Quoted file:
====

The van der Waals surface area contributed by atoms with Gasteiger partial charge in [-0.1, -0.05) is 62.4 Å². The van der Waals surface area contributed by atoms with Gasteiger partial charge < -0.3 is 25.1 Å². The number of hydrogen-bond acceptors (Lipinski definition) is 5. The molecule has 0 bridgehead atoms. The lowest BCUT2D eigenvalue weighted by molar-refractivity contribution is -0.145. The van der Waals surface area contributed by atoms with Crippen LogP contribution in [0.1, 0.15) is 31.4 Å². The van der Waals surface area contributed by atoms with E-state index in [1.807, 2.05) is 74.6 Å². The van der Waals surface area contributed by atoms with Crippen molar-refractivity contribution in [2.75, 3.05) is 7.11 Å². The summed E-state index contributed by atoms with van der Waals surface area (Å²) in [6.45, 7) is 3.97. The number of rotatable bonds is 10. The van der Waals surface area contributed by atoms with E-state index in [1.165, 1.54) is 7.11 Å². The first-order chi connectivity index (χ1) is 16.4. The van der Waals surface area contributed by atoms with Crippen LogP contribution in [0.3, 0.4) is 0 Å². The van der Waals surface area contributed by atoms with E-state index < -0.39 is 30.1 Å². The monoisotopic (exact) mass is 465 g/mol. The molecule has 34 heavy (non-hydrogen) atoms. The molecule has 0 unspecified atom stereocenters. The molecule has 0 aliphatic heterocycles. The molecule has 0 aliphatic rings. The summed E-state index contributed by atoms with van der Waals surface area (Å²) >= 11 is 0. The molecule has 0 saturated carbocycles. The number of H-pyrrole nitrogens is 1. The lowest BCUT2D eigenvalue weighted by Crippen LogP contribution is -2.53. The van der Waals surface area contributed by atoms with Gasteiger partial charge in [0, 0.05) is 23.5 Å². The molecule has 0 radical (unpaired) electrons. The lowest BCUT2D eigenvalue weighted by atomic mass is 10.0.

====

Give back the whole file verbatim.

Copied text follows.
The van der Waals surface area contributed by atoms with Gasteiger partial charge in [-0.1, -0.05) is 62.4 Å². The van der Waals surface area contributed by atoms with Gasteiger partial charge < -0.3 is 25.1 Å². The number of hydrogen-bond acceptors (Lipinski definition) is 5. The molecule has 0 bridgehead atoms. The lowest BCUT2D eigenvalue weighted by molar-refractivity contribution is -0.145. The van der Waals surface area contributed by atoms with Crippen LogP contribution in [0.1, 0.15) is 31.4 Å². The van der Waals surface area contributed by atoms with E-state index in [1.807, 2.05) is 74.6 Å². The van der Waals surface area contributed by atoms with Crippen molar-refractivity contribution in [2.75, 3.05) is 7.11 Å². The summed E-state index contributed by atoms with van der Waals surface area (Å²) in [6.45, 7) is 3.97. The number of rotatable bonds is 10. The van der Waals surface area contributed by atoms with E-state index in [1.165, 1.54) is 7.11 Å². The first-order chi connectivity index (χ1) is 16.4. The van der Waals surface area contributed by atoms with Crippen LogP contribution in [0.3, 0.4) is 0 Å². The van der Waals surface area contributed by atoms with E-state index < -0.39 is 30.1 Å². The monoisotopic (exact) mass is 465 g/mol. The molecule has 34 heavy (non-hydrogen) atoms. The molecule has 0 unspecified atom stereocenters. The molecule has 0 aliphatic heterocycles. The molecule has 0 aliphatic rings. The summed E-state index contributed by atoms with van der Waals surface area (Å²) >= 11 is 0. The molecule has 0 saturated carbocycles. The number of H-pyrrole nitrogens is 1. The lowest BCUT2D eigenvalue weighted by Crippen LogP contribution is -2.53. The van der Waals surface area contributed by atoms with Gasteiger partial charge in [0, 0.05) is 23.5 Å². The molecule has 0 radical (unpaired) electrons. The lowest BCUT2D eigenvalue weighted by atomic mass is 10.0.